Landmarked Rufus King Park in Queens to Get New Entrances and Other Upgrades

Rufus King House. Credit: King Manor Museum.Rufus King House. Credit: King Manor Museum.

Most of the big news about landmarked sites comes from Brooklyn and Manhattan. There isn’t much in Queens that makes headlines; for example, only two of the 26 sites designated from the Landmarks Preservation Commission’s 95-item backlog were in Queens County. Today, however, we have news about a landmarked park in Jamaica.

The park in question is Rufus King Park, which encircles the Rufus King House, an individual and interior landmark at 150-05 Jamaica Avenue. The house’s construction dates to 1730, with an addition built in about 1806. The house and grounds were acquired by the Village of Jamaica in 1897 and then fell under the jurisdiction of the new unified city Parks Department the following year. It has been a public park ever since.

Rufus King was an abolitionist born in 1755. He represented New York in the U.S. Senate from 1813 to 1825 and twice served as Minister to Great Britain. He died in Jamaica in 1827.

Rufus King Park in 1933.

Rufus King Park in 1933.

Individual designation, including the full area bound by Jamaica Avenue, 150th Street, 89th Avenue and 153rd Street, took place in 1966. Interior designation for the house took place in 1976. The house is now known as the King Manor Museum and is open five days a week.

The Parks Department wants to make changes to the park’s paths, which have changed over the decades. Two new entrances will be added, one along 150th Street about halfway between Jamaica and 90th avenues and the other at the corner of Jamaica Avenue and 153rd Street.
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The corner entrance at Jamaica and 153rd will lead to two paths that eventually make their way to the comfort station. The point where those two paths split will have accent planting and social seating. The other entrance will also have accent planting and social seating.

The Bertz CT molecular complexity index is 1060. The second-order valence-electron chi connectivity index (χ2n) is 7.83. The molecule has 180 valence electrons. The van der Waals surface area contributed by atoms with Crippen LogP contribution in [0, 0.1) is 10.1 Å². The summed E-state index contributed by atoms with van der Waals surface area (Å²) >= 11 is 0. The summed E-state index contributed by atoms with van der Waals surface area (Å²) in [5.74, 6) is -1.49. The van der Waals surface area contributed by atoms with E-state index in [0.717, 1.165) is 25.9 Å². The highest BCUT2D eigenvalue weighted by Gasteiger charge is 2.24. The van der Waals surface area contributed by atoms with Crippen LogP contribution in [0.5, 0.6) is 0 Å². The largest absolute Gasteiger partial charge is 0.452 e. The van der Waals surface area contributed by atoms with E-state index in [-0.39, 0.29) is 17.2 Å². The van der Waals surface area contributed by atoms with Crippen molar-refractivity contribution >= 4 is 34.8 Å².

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Other planned changes to the park include the widening of street corners, reconstruction of the south lawn as well as all fences and gates, signage replacement, and the addition of new lighting and two drinking fountains.

At the LPC session on February 7, LPC Chair Meenakshi Srinivasan wasn’t happy with how many new paths would lead from the new corner entrance. Commissioner Frederick Bland said this application highlighted the “vital role” of house museums.

Nadezhda Williams, the museum’s executive director, testified that previous paving works had resulted in cracks in the house’s plaster and she was worried about the new work’s impact on the historic structure. Overall, however, she was happy to see upgrades come to the park, including the new trash receptacles, signs, and fences. “Bad fences make bad neighbors,” she said.

“HDC understands that the genesis for the several new, paved paths is that these trails already exist as ‘desire paths.’ To minimize the impact of so much paving in this quadrant of the park, we recommend that Parks consider a more permeable, green material such as Grasscrete, which could mitigate the extensive paving,” testified the Historic Districts Council’s Kelly Carroll. “HDC understands that manor house experienced some cracking due to vibrations the previous time paving was installed. We ask that monitors be placed in the house to ensure no further damage is done, regardless of what work is approved today.”

The commissioners approved the plan, though Chair Srinivasan’s suggestion to remove some of the new paths might be followed. We should expect monitoring of the site’s stability, but as Commissioner Michael Devonshire pointed out, once the work is severe enough to cause damage, it will be too late.

View the full presentation slides here:
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